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GLOSSARY 195 Repository Any system licensed by the U.S. Nuclear Regulatory Commission that is intended to be used for, or can be used for, the permanent deep geologic disposal of high-level radioactive waste and spent nuclear fuel, whether or not such system is ciesigned to permit the recovery, for a limited period during initial operation, of any material placed in such system. Such term includes both surface and subsurface areas at which high-level radioactive waste and spent nuclear fuel handling activities are conducted. Risk In the context of this study, risk is the probability of an individual receiving an adverse health effect and includes the probability of getting a dose. Saturated zone That part of the eari;h's crust beneath the regional water table in which all voids, large ant} small, are ideally filled with water under pressure greater than atmospheric. Seismic Pertaining to, characteristic of, or producer] by earthquakes or earth vibrations. Sievert International Unit (SI) of equivalent radiation dose. The product of the absorbed close and the quality factor of the radiation. Symbol Sv. Spent fuel Fuel that has been withdrawn from a nuclear reactor following irradiation, the constituent elements of which have not been separates} by reprocessing.
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196 YUCCA MOUNTAIN STANDARDS Stochastic Random events leading to effects whose probability health effects of occurrence in an exposeci population (rather than severity in an affected individual) is a direct function of dose; these effects are commonly regarded as having no threshold; hereditary effects are regarcled as being stochastic; some somatic effects, especially carcinogenesis, are regarciec] as being stochastic. Storage Turf Retention of high-level radioactive waste, spent nuclear fuel, or transurar~ic waste with the intent to recover such waste or fuel for subsequent use, processing, or (disposal. Rock former! from consolidate~i volcanic ash. Units Unitsa Symbol Conversion Factors Becquerel Bq I disintegration/sec=2.7 x 10 (SI) ~ ~ Curies Curie Ci 3.7 x 10~° disintegrations/sec= 3.7 x 10~° Becquerels Gray (SI) Gy 1 Joule/kg= lOOrads Rad red 100 ergs/gram = 0.01 Grays Rem rem 0.01 Sievert Sievert (SI) Sv 100 rems a International Units are designated SI. Unsaturated The zone between the land surface and the regional zone water table. Generally, fluid pressure in this zone is less than atmospheric pressure, anti some of the voids might contain air or other gases at atmospheric pressure. Beneath flooded areas or in perched water bociies the fluid pressure locally may be greater than atmospheric. Also referred to as vadose zone.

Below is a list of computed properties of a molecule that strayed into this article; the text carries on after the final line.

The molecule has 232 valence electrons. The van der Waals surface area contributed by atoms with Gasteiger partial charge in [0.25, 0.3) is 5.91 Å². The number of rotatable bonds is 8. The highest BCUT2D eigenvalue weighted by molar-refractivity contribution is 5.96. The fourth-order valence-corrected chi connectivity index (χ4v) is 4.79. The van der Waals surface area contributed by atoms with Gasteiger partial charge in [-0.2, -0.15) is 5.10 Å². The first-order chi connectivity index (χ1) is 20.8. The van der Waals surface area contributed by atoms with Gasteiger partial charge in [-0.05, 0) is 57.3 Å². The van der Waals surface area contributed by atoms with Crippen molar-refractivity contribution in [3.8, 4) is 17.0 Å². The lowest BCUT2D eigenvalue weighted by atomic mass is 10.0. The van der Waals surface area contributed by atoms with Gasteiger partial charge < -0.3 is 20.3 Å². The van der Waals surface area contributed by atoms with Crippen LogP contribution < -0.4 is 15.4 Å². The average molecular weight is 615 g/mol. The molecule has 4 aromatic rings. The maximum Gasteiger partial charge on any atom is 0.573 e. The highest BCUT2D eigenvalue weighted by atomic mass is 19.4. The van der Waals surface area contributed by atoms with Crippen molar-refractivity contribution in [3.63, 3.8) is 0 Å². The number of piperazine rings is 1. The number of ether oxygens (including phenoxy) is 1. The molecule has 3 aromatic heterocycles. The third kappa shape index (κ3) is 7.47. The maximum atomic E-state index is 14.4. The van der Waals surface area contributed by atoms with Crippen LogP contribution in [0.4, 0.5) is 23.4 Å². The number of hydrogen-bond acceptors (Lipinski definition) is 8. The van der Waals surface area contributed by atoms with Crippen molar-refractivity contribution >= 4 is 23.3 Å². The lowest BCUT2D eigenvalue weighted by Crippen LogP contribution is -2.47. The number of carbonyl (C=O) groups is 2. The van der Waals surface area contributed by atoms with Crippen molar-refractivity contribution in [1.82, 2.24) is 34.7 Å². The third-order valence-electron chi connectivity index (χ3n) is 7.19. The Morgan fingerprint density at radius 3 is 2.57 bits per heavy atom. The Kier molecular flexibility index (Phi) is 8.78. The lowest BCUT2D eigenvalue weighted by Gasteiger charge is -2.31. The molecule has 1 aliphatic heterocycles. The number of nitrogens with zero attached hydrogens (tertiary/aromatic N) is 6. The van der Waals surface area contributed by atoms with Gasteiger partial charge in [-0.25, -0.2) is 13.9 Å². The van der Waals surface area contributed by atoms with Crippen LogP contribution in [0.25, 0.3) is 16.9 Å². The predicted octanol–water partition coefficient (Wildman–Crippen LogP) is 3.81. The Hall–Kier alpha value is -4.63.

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GLOSSARY 197 Vadose zone See clefinition for unsaturated zone. Volcanism The process by which magma and the associated gases rise into the crust and are extruded onto the earth's surface and into the atmosphere. Waste form The radioactive waste materials and any encapsulating or stabilizing matrix. Waste package The waste form and any containers, shielding, packing anti other absorbent materials immecliately surrounding an individual waste container. Water table The upper surface of the saturates} zone on which the water pressure in the porous medium equals atmospheric pressure.
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Representative terms from entire chapter: